As soon as we found out we were moving back to Arizona for a few months, we immediately started making a bucket list of things we needed to accomplish this fall. This list included things like Chiricahua’s Heart of Rocks trail, Saguaro National Park East, and meeting our new niece, Grace (all things we’ve accomplished so far!) Another thing we had been wanting to do was visit the Aravaipa Canyon Wilderness. It’s located about 2 hours North of Tucson, just North of Mammoth, AZ off of highway 77. The only issue was that to visit this area, you need to have permits reserved in advance from BLM’s website, and even before we arrived in Arizona, all of the weekends we’d be around were unavailable. We looked through the available dates, and when we realized that my birthday (10/27) was available, it just seemed like it was meant to be. And that’s the story of how we came to celebrate my 23rd birthday with my first official backpacking trip!
The road getting to the trailhead was rough and slow going, but definitely not the worst we’ve encountered. However, there were several parts where it was evident that when it rains, the road is impassable. Thankfully no rain was predicted in the days we had scheduled! We made it to the trailhead where a few other vehicles were parked. We happened to know that all permits had been sold out for these 2 days we had reserved. Every day, there are 30 available for the West side, and 20 for the East side. If you’re planning a trip here, make sure to reserve your dates well in advance! It’s easy to do online, and costs $5 per person per day.
We had heard and read enough about this area to know what to expect: This is a wilderness area, and there are no maintained trails. You are expected to come prepared and have an idea of where you’re going and what you’ll be doing. Sometimes there is an obvious trail where many have walked (as shown in the above photo), other times there is no trail, so you must either bushwhack or walk through the creek. I found it best to go into it expecting to be walking in water half of the time, and with that mindset it really wasn’t that hard to adjust to.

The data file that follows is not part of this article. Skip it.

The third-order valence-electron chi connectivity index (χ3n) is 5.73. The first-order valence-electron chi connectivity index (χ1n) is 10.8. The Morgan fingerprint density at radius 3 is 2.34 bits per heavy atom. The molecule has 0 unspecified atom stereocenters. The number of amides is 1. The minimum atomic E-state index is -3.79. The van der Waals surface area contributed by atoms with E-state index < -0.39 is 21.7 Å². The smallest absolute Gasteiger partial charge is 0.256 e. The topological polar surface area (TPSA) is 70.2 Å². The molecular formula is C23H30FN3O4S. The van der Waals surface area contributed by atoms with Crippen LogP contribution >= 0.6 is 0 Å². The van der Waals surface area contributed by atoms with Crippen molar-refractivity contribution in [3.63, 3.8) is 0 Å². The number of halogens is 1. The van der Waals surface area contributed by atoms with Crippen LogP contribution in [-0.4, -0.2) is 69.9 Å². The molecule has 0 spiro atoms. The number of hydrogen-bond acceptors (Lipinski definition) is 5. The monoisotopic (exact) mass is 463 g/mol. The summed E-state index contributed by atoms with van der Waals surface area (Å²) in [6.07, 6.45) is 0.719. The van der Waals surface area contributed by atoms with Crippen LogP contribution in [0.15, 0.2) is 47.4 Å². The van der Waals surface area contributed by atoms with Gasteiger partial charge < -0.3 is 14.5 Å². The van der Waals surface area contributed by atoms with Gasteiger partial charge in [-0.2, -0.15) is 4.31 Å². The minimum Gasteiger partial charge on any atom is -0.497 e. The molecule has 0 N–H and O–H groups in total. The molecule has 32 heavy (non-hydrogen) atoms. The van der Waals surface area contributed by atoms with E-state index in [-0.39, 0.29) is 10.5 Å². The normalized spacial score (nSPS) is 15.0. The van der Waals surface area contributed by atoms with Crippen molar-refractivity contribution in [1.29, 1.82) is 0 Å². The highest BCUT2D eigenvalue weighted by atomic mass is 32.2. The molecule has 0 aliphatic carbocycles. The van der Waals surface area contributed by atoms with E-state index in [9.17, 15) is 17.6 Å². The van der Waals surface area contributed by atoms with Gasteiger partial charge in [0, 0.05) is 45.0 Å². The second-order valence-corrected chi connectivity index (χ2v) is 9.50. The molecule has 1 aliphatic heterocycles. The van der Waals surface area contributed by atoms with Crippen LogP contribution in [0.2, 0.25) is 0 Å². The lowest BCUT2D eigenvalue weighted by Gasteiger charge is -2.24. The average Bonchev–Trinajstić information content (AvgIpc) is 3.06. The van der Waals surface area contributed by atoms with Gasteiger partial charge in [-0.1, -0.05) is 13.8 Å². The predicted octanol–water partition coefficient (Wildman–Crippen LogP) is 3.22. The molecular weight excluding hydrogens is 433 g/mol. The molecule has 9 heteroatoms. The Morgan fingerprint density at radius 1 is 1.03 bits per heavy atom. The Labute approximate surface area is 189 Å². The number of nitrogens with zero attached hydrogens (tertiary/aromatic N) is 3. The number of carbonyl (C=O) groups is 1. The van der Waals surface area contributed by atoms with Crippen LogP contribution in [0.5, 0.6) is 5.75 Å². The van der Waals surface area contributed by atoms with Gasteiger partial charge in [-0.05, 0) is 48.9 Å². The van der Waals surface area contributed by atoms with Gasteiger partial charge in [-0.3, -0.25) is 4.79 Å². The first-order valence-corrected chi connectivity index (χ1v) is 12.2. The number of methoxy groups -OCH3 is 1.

I wore my water shoes that I used last year for Supai and while they were good for walking through water, on this trip I found myself wishing for ones with enclosed sides. The bottom of Aravaipa is made up of gravel and small pebbles, and I ended up having to empty my shoes frequently or “grin and bear it.” I guess this wasn’t a problem for Supai…not that I can remember at least. (I’ll let you know the answer to that in the next couple weeks 😉 )
I love that we were able to do this hike in late October. The trees were just starting to turn to fall colors and we missed the summer heat, yet it was still comfortable temperatures at night for camping. Even the water was the perfect temperature to walk in – just cool enough to be refresing, but not too cold.
Because this is a wilderness area, reports of wildlife seen are very frequent. Bighorn sheep, javelina, coatimundi, deer, and much more are all around this place. We went into this really hoping to see our first coati, but sadly the elusive creature stayed away from us. Right at the beginning of the trail, we heard something big in front of us in the bushes, but never saw what it was. After that, we saw one rattlesnake – Curtis was in front and was able to get a picture before calmly telling me what it was and telling me to go walk through the water instead. 🙂
Hiking through this area was quiet and lovely, yet difficult. We went into this hike planning to just go as far as we felt like and setting up camp somewhere that was unoccupied. We had a couple topographic maps to help us know where we were, but we weren’t worried about how far we made it. This was all about enjoying the area, and each other. It’s a good thing we went with no expectations, because it took us a long time to walk just 4 miles into the canyon! The canyon in full is 16 miles from the West to East side, and if we ever had the urge to go hike the entire thing, we would plan to take 3 days for the whole thing. It’s simply too much for a day hike, and even 2 days for most people.
For the majority of our hike, we were alone, but we still ran into several hiking groups throughout the day. We tried to recall a time when we were completely alone, all day on a trail, and failed to come up with a full day of seeing no one on a trail. We might have to make that our new goal: find someplace where no one else is! Of course, when it comes down to it, I don’t mind when there are other people around – that just means I have to outrun them when the mountain lion comes out. 😉